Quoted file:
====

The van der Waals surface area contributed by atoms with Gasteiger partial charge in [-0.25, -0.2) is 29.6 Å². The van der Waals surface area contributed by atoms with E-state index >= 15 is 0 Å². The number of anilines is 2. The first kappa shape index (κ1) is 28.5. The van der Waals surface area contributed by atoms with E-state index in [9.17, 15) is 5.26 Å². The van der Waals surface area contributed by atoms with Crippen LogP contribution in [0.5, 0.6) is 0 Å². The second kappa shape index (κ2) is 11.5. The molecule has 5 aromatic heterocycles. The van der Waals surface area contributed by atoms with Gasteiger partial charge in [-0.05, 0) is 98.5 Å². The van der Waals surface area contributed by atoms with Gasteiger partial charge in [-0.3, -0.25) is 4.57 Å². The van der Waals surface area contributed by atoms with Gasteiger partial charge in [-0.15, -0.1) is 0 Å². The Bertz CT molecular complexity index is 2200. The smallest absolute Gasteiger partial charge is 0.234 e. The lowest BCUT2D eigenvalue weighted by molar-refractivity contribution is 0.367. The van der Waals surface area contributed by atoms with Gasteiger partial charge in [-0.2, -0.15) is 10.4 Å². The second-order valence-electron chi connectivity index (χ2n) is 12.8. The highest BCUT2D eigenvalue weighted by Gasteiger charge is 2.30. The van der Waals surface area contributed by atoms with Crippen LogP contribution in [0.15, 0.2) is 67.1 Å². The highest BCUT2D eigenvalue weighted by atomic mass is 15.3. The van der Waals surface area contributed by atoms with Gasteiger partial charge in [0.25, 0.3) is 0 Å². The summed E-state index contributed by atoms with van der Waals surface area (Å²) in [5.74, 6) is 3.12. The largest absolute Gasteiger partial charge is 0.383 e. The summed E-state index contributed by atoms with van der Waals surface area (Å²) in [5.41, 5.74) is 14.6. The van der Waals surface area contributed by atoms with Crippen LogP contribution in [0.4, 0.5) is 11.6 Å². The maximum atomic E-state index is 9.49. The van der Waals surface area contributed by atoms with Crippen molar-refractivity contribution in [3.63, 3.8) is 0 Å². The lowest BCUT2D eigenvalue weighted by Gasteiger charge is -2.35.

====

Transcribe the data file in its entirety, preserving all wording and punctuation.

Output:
The van der Waals surface area contributed by atoms with Gasteiger partial charge in [-0.25, -0.2) is 29.6 Å². The van der Waals surface area contributed by atoms with E-state index >= 15 is 0 Å². The number of anilines is 2. The first kappa shape index (κ1) is 28.5. The van der Waals surface area contributed by atoms with E-state index in [9.17, 15) is 5.26 Å². The van der Waals surface area contributed by atoms with Crippen LogP contribution in [0.5, 0.6) is 0 Å². The second kappa shape index (κ2) is 11.5. The molecule has 5 aromatic heterocycles. The van der Waals surface area contributed by atoms with Gasteiger partial charge in [-0.05, 0) is 98.5 Å². The van der Waals surface area contributed by atoms with Gasteiger partial charge in [-0.3, -0.25) is 4.57 Å². The van der Waals surface area contributed by atoms with Gasteiger partial charge in [-0.15, -0.1) is 0 Å². The Bertz CT molecular complexity index is 2200. The smallest absolute Gasteiger partial charge is 0.234 e. The lowest BCUT2D eigenvalue weighted by molar-refractivity contribution is 0.367. The van der Waals surface area contributed by atoms with Gasteiger partial charge in [-0.2, -0.15) is 10.4 Å². The second-order valence-electron chi connectivity index (χ2n) is 12.8. The highest BCUT2D eigenvalue weighted by Gasteiger charge is 2.30. The van der Waals surface area contributed by atoms with Crippen LogP contribution in [0.15, 0.2) is 67.1 Å². The highest BCUT2D eigenvalue weighted by atomic mass is 15.3. The van der Waals surface area contributed by atoms with Gasteiger partial charge in [0.25, 0.3) is 0 Å². The summed E-state index contributed by atoms with van der Waals surface area (Å²) in [5.74, 6) is 3.12. The largest absolute Gasteiger partial charge is 0.383 e. The summed E-state index contributed by atoms with van der Waals surface area (Å²) in [5.41, 5.74) is 14.6. The van der Waals surface area contributed by atoms with Crippen LogP contribution in [0.4, 0.5) is 11.6 Å². The maximum atomic E-state index is 9.49. The van der Waals surface area contributed by atoms with Crippen molar-refractivity contribution in [3.63, 3.8) is 0 Å². The lowest BCUT2D eigenvalue weighted by Gasteiger charge is -2.35.